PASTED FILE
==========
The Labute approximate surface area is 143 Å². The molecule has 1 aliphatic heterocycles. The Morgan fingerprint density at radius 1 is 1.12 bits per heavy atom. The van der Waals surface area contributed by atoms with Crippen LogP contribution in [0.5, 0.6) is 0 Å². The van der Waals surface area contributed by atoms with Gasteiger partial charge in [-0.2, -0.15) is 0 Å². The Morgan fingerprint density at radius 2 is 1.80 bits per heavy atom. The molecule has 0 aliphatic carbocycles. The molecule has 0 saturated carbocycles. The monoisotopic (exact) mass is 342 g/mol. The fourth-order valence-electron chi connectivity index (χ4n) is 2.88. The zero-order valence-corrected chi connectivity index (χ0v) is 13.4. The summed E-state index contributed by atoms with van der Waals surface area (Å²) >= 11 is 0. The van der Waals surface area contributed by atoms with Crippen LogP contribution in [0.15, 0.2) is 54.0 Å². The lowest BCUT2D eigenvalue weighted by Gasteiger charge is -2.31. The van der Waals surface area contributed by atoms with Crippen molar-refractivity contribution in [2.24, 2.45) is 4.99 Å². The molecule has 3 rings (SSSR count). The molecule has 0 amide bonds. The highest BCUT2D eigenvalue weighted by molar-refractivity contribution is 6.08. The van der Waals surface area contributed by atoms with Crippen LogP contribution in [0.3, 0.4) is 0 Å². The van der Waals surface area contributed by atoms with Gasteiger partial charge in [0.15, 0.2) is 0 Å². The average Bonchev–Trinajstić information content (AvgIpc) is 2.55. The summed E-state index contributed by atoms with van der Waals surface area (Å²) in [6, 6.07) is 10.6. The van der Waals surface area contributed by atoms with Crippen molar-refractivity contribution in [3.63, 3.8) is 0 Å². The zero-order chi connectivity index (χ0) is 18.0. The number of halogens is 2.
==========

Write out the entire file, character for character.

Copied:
The Labute approximate surface area is 143 Å². The molecule has 1 aliphatic heterocycles. The Morgan fingerprint density at radius 1 is 1.12 bits per heavy atom. The van der Waals surface area contributed by atoms with Crippen LogP contribution in [0.5, 0.6) is 0 Å². The van der Waals surface area contributed by atoms with Gasteiger partial charge in [-0.2, -0.15) is 0 Å². The Morgan fingerprint density at radius 2 is 1.80 bits per heavy atom. The molecule has 0 aliphatic carbocycles. The molecule has 0 saturated carbocycles. The monoisotopic (exact) mass is 342 g/mol. The fourth-order valence-electron chi connectivity index (χ4n) is 2.88. The zero-order valence-corrected chi connectivity index (χ0v) is 13.4. The summed E-state index contributed by atoms with van der Waals surface area (Å²) >= 11 is 0. The van der Waals surface area contributed by atoms with Crippen LogP contribution in [0.15, 0.2) is 54.0 Å². The lowest BCUT2D eigenvalue weighted by Gasteiger charge is -2.31. The van der Waals surface area contributed by atoms with Crippen molar-refractivity contribution in [2.24, 2.45) is 4.99 Å². The molecule has 3 rings (SSSR count). The molecule has 0 amide bonds. The highest BCUT2D eigenvalue weighted by molar-refractivity contribution is 6.08. The van der Waals surface area contributed by atoms with Crippen LogP contribution in [0.3, 0.4) is 0 Å². The van der Waals surface area contributed by atoms with Gasteiger partial charge in [0.15, 0.2) is 0 Å². The average Bonchev–Trinajstić information content (AvgIpc) is 2.55. The summed E-state index contributed by atoms with van der Waals surface area (Å²) in [6, 6.07) is 10.6. The van der Waals surface area contributed by atoms with Crippen molar-refractivity contribution in [3.63, 3.8) is 0 Å². The zero-order chi connectivity index (χ0) is 18.0. The number of halogens is 2.